Get vibrant colour in-camera
Our final image
There is something truly magical about the warm glow of sunrise or sunset – the gloriously intense colours often inspire photographers to pick up their cameras and start shooting. But how many times of you been disappointed by your results? And have you been left wondering what happened to the vibrant colour that inspired you to take the shot in the first place?
You’re not alone. This is a common problem, but one that is easy enough to put right. Here are three ways to make sure your pictures pack a colourful punch the next time you attempt to shoot the sun – morning, noon or dusk!
Our first attempt
How to capture vibrant colour in-camera
Step 1: Optimise your exposure
A lack of vibrancy in your pictures can often be due to over-exposure, which results in washed-out colours (learn How to fix bleached out skies in Photoshop). To combat this, take a meter reading from the sky, excluding the sun itself and anything in the foreground.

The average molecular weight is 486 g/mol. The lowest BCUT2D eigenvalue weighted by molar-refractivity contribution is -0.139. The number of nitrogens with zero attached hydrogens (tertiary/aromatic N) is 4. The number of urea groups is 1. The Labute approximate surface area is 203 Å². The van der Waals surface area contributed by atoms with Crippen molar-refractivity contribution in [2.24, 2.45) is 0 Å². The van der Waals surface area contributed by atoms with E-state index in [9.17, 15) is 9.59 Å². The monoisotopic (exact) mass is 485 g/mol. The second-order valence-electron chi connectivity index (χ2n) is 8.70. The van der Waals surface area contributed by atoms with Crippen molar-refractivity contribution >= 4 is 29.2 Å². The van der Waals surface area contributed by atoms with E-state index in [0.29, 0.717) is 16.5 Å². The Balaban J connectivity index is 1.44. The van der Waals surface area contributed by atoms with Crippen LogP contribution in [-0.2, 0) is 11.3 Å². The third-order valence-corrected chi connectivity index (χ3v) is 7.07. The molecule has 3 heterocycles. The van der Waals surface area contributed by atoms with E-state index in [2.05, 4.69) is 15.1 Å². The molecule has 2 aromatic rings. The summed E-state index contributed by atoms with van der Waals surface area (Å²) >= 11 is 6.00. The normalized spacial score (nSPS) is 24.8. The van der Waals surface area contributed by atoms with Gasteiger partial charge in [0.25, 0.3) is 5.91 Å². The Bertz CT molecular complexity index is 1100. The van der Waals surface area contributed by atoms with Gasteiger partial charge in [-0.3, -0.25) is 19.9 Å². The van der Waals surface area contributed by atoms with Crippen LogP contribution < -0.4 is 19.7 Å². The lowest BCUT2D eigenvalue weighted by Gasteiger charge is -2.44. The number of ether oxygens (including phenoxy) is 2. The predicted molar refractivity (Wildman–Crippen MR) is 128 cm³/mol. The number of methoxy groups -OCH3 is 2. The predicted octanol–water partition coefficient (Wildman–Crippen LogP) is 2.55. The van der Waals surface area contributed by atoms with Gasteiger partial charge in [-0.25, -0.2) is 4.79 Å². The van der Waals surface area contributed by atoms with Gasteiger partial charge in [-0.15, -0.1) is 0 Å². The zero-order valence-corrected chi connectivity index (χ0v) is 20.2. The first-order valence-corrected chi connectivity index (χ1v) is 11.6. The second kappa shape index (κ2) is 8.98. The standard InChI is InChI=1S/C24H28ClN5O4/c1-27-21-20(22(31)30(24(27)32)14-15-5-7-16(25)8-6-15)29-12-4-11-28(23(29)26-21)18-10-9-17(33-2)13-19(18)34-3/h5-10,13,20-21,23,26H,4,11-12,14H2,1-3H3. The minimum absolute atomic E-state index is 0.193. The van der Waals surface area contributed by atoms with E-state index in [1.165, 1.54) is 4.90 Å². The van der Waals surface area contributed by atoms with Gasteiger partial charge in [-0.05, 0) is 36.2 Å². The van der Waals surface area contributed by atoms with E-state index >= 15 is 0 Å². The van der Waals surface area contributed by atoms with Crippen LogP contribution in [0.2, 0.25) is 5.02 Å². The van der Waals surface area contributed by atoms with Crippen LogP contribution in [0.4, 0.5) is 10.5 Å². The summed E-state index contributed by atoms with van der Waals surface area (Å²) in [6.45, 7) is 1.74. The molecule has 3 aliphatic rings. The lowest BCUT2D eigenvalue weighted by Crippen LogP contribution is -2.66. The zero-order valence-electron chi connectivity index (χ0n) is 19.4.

Step 2: Warm up your shots
Adjust white balance manually using your camera’s presets, or for more control use the Kelvin (k) setting to select a colour temperature of between 6,000 and 7,000k. If you shoot in raw, this can be done during processing.
Step 3: Add vibrancy
If you’re a JPEG shooter, the vibrancy can be increased by selecting the Vivid or Landscape Picture Style. To rescue an insipid shot, use the Saturation and Vibrance sliders in Adobe Camera Raw or Photoshop Lightroom.
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on Monday, May 7th, 2012 at 7:00 am under Photography Tips.
Tags: camera tips, DSLR tips